Those familiar with the Defense Health Agency’s enterprise IT upgrade initiative know that there are a lot of moving parts to what DHA calls Desktop to Datacenter, or D2D. D2D aims to streamline health IT service lines across the Military Health System. Naturally, that includes a lot of puzzle pieces, including:
- migrating clinical systems, workstation kiosks, servers, and medical devices to the shared network called the Medical Community of Interest (Med-COI)
- providing a consolidated helpdesk
- coordinating with military hospitals and clinics to collect and organize data for the migration
- enabling users throughout the military health IT system to communicate using a common desktop, and
- employing a single security architecture, among other requirements
There are some core issues to take into consideration when managing a datacenter migration – we have listed five of them below. We believe that it is important to partner with a trusted IT consultant who not only helps agencies prepare for and implement their migration, but is there to support agencies following the migration. Learn more about IntelliDyne’s Desktop to Datacenter capabilities.
1. Be sure your team is prepared for a complete migration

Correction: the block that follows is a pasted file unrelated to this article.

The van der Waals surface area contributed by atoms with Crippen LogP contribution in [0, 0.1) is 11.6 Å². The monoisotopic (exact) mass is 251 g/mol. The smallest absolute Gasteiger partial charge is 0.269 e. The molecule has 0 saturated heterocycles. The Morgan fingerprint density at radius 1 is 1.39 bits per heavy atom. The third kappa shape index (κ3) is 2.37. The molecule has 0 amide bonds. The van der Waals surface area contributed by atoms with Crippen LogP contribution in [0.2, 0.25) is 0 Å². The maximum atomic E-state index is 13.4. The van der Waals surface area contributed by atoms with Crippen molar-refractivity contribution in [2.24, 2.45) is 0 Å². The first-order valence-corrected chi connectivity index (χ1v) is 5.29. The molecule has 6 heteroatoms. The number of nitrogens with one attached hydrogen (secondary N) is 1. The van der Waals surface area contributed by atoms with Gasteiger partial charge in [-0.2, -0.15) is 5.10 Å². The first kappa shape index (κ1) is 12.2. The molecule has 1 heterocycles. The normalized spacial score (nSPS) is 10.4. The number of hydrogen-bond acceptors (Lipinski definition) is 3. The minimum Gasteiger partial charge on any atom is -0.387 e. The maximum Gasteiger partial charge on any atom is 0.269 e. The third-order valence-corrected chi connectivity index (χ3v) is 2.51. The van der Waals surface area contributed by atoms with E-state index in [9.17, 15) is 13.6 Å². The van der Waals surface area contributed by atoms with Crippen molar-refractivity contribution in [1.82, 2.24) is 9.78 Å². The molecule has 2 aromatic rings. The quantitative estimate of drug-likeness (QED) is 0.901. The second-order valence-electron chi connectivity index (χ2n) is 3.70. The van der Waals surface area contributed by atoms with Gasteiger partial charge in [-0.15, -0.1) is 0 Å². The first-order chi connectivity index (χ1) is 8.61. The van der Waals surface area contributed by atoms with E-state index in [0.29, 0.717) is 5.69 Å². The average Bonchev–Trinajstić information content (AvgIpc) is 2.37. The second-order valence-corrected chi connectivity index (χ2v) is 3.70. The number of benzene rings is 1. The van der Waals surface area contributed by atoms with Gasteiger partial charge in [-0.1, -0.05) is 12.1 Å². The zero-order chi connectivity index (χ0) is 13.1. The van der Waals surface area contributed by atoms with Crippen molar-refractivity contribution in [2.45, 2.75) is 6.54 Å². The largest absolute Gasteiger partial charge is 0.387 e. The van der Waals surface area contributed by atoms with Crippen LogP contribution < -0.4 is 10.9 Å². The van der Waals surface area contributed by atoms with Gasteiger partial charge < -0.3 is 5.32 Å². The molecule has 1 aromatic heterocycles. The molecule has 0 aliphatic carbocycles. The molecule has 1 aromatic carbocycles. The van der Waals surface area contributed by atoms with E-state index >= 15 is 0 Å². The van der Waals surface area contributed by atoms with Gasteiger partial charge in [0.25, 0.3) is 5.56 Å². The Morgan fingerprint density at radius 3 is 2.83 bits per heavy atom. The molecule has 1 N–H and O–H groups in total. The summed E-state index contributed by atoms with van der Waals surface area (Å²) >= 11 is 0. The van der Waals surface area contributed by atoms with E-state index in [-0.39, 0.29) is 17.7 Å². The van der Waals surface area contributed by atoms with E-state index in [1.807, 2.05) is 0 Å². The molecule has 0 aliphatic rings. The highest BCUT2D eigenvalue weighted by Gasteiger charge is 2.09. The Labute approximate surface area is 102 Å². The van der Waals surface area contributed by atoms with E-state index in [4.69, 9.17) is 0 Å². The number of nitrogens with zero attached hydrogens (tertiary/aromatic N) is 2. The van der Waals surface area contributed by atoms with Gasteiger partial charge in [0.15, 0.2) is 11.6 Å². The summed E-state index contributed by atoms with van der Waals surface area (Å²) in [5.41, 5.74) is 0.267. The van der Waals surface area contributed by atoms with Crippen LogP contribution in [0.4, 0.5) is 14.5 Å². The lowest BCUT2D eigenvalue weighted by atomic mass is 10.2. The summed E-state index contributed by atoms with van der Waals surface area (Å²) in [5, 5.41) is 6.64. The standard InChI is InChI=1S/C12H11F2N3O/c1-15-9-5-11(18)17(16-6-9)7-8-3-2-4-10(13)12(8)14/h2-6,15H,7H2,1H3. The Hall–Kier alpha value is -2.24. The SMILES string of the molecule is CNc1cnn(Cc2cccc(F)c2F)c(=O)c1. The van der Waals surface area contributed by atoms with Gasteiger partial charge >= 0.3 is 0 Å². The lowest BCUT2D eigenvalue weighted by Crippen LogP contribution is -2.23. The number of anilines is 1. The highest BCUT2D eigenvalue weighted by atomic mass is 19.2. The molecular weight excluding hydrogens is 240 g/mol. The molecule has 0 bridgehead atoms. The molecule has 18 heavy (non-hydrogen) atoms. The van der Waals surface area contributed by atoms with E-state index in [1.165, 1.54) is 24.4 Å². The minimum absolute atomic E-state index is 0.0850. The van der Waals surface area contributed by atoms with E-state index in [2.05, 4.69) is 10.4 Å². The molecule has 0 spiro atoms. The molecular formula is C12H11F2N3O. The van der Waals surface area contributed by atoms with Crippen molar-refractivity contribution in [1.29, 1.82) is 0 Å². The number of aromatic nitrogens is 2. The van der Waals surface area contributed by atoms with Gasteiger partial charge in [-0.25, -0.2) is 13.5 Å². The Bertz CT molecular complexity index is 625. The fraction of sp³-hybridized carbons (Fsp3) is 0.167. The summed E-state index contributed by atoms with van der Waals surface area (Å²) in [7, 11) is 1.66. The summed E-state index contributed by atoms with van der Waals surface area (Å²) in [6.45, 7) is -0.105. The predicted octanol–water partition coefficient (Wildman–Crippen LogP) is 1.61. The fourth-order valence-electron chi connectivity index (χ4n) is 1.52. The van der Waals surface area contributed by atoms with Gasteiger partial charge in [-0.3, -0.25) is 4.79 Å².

Agencies need a migration consultant to conduct a full survey into your network of databases and enterprise applications. This includes incremental preparation steps such as: standardized desktop and network configurations, moving all sites to a common operating system, selecting and managing needed equipment for installation, and more. A trusted IT consultant with government experience can help your organization fully prepare and will be there to support you following the migration.
2. Determine a migration timeline and steps for each phase of implementation
It’s important to carefully schedule each step of your migration – from pre-deployment activities to enterprise-level central management – with consultants who understand the requirements at each step, and who know how to set expectations and schedules, from initial meeting to final rollout.
3. Build a plan to handle scheduled downtime
Downtime may be inevitable when undertaking a full datacenter migration. However, you can help ensure that your downtime is scheduled (and therefore minimally disruptive) with robust planning. Deep experience in government IT migrations is key.
4. Develop a site-specific plan
When multiple sites are to be migrated at the same time, multi-site organizations will need to plan for risk factors involved with geographically separated units (GSUs). Among the items that are important: network-specific transition sequences, making sure you have defined clear roles and responsibilities, and enabling concise communication plans. Engaging with a single IT consultant to manage the details will help with a smooth transition.
5. Envision what your new datacenter will look like to front-end decision makers
As an IT consulting firm with years of experience helping government agencies, we understand the natural focus on managing the backend of complex migrations. However, it’s important to also consider the view of executives who need to access data to make decisions. At IntelliDyne, we have developed Dashblox IPA to ensure that agencies’ siloed data is integrated on the front end as well, with a single view of all the info needed for day-to-day activities and reporting.